I also have an AX1200, new, that's currently sitting on my desk because I don't see a reason to upgrade (and I am too lazy to redo my cable management as it's a pain with this many components inside the case). I don't have the exact same setup as you but I can get something close if you need me to help you run some power numbers. (spare processors available: 970, 2700K, 3770K)
If the fan is really loud during your load levels it may indicate a bad fan bearing. You may want to look into getting it RMA'ed.
But the OP's issue is with the noise of the PSU fan, not the noise of the PSU's underlying circuitry (which is what the above video demonstrates). -- Making life hard for others since 1977. I speak for myself and not my employer/affiliates of my employer.
My guess is that the issue has nothing to do with PSU load at all, but probably temperature. Many PSUs will increase fan speed based on temperature, read from a thermistor inside the PSU itself.
There's really not much you can do about this other than try to decrease the overall temperature around the area of the PSU, or to purchase a different brand or model of PSU that might have a fan that's less audible (I've tried to warn people here about how loud PCs are getting these days, sigh) or logic circuitry that doesn't kick the fan on a higher speed until a significantly higher temperature than what the HX1050 does.
I'll use this opportunity to state something clear and in bold: do not consider a fanless PSU given what your system consists of. This will only make the situation worse. I've had the pleasure of using one (rated for 450W) and I could not believe how hot they got under normal load (I had to wait about 20 minutes to remove the PSU from the case, else my fingers would have suffered 1st or 2nd degree burns -- no joke). The increase in PSU temperature has a direct and circular effect on temperatures of the case and all components.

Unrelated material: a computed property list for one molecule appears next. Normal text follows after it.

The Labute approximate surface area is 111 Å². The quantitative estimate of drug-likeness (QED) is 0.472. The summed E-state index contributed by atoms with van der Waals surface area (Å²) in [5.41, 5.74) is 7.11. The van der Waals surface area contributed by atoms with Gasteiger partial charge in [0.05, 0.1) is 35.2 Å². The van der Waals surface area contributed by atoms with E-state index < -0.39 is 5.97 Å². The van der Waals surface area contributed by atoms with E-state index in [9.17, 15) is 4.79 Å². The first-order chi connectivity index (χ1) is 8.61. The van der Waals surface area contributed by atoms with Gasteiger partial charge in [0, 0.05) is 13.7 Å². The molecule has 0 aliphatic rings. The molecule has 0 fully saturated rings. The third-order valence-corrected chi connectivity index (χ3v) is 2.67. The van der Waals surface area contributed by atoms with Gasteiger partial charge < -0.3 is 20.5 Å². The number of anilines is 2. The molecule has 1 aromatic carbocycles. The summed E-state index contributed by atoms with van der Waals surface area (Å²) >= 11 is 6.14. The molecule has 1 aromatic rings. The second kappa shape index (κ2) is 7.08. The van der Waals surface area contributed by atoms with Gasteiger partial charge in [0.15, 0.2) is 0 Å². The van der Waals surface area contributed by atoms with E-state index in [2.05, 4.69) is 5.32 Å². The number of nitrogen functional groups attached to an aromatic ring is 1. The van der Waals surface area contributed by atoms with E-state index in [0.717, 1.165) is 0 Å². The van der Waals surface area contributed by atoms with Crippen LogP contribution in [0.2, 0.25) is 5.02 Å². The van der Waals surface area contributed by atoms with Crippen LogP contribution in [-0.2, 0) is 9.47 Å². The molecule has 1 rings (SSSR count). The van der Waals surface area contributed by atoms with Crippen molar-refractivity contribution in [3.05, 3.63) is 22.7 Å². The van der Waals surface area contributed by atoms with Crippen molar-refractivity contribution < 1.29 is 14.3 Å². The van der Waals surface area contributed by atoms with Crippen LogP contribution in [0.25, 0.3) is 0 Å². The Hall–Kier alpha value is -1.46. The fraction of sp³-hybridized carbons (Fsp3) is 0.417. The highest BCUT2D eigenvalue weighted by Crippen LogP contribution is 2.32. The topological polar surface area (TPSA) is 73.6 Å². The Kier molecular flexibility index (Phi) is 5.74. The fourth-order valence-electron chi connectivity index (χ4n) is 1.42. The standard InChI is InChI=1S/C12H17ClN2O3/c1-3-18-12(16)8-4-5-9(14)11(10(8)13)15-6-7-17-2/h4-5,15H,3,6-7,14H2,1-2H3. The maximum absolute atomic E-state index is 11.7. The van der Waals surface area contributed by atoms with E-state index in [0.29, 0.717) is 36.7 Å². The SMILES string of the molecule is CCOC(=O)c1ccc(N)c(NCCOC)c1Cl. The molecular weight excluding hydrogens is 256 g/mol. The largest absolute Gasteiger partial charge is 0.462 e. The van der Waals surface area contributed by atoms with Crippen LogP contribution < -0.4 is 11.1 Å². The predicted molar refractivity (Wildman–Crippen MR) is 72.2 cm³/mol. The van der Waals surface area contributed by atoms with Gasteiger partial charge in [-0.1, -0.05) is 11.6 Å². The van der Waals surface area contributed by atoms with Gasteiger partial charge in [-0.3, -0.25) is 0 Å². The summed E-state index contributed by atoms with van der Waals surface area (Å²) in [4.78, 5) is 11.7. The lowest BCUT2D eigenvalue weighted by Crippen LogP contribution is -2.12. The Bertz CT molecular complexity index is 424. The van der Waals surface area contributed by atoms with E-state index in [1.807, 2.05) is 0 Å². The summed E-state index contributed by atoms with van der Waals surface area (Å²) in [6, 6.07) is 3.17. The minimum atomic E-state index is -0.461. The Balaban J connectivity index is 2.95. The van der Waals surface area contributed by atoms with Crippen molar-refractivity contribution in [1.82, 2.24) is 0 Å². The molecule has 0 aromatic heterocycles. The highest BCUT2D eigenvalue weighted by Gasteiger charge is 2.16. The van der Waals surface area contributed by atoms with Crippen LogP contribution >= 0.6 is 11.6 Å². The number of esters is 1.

Stick with something that has a 120mm or 140mm fan and advertises very low noise. I would recommend trying Antec or Nexus/Nexustek PSUs. You will need to spend a lot of time looking at full specifications, specifically fan noise ratings. I would suggest a 750W or 850W PSU, cease the overclocking, and stick with just one video card/GPU indefinitely. -- Making life hard for others since 1977. I speak for myself and not my employer/affiliates of my employer.
Hear Hear, Koitsu. Umm, Chambers, what CASE are you using, and what is the air flow setup in it? Blaming a SMPS is highly irregular. You might want to cease building systems for a while unless you build exactly what others here recommend to you, because you just might not have the knack for it, no offense, please, no offense, it just seems you are still having problems than you should have. -- Join Teams Helix and Discovery. Rest in Peace, Leonard David Smith, my best friend, you are missed badly! Rest in peace, Pop, glad our last years were good. Please pray for Colin, he has ependymoma, a brain cancer, donate to a children's Hospital.